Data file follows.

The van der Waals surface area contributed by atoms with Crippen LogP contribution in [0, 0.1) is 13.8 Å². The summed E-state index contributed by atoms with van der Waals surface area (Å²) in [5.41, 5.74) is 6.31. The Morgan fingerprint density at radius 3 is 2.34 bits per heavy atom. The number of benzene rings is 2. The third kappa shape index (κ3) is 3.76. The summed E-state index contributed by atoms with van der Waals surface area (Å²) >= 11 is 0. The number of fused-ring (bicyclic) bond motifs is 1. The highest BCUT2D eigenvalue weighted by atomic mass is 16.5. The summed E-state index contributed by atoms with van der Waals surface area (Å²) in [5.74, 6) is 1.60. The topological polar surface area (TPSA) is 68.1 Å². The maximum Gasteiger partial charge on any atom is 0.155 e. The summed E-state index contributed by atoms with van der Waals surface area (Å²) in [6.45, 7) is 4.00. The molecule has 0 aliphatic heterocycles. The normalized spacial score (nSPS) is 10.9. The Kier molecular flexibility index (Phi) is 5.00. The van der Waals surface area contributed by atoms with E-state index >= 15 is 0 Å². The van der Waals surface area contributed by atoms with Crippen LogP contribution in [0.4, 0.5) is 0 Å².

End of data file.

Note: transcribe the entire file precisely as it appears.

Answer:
The van der Waals surface area contributed by atoms with Crippen LogP contribution in [0, 0.1) is 13.8 Å². The summed E-state index contributed by atoms with van der Waals surface area (Å²) in [5.41, 5.74) is 6.31. The Morgan fingerprint density at radius 3 is 2.34 bits per heavy atom. The number of benzene rings is 2. The third kappa shape index (κ3) is 3.76. The summed E-state index contributed by atoms with van der Waals surface area (Å²) >= 11 is 0. The number of fused-ring (bicyclic) bond motifs is 1. The highest BCUT2D eigenvalue weighted by atomic mass is 16.5. The summed E-state index contributed by atoms with van der Waals surface area (Å²) in [5.74, 6) is 1.60. The topological polar surface area (TPSA) is 68.1 Å². The maximum Gasteiger partial charge on any atom is 0.155 e. The summed E-state index contributed by atoms with van der Waals surface area (Å²) in [6.45, 7) is 4.00. The molecule has 0 aliphatic heterocycles. The normalized spacial score (nSPS) is 10.9. The Kier molecular flexibility index (Phi) is 5.00. The van der Waals surface area contributed by atoms with E-state index >= 15 is 0 Å². The van der Waals surface area contributed by atoms with Crippen LogP contribution in [0.4, 0.5) is 0 Å².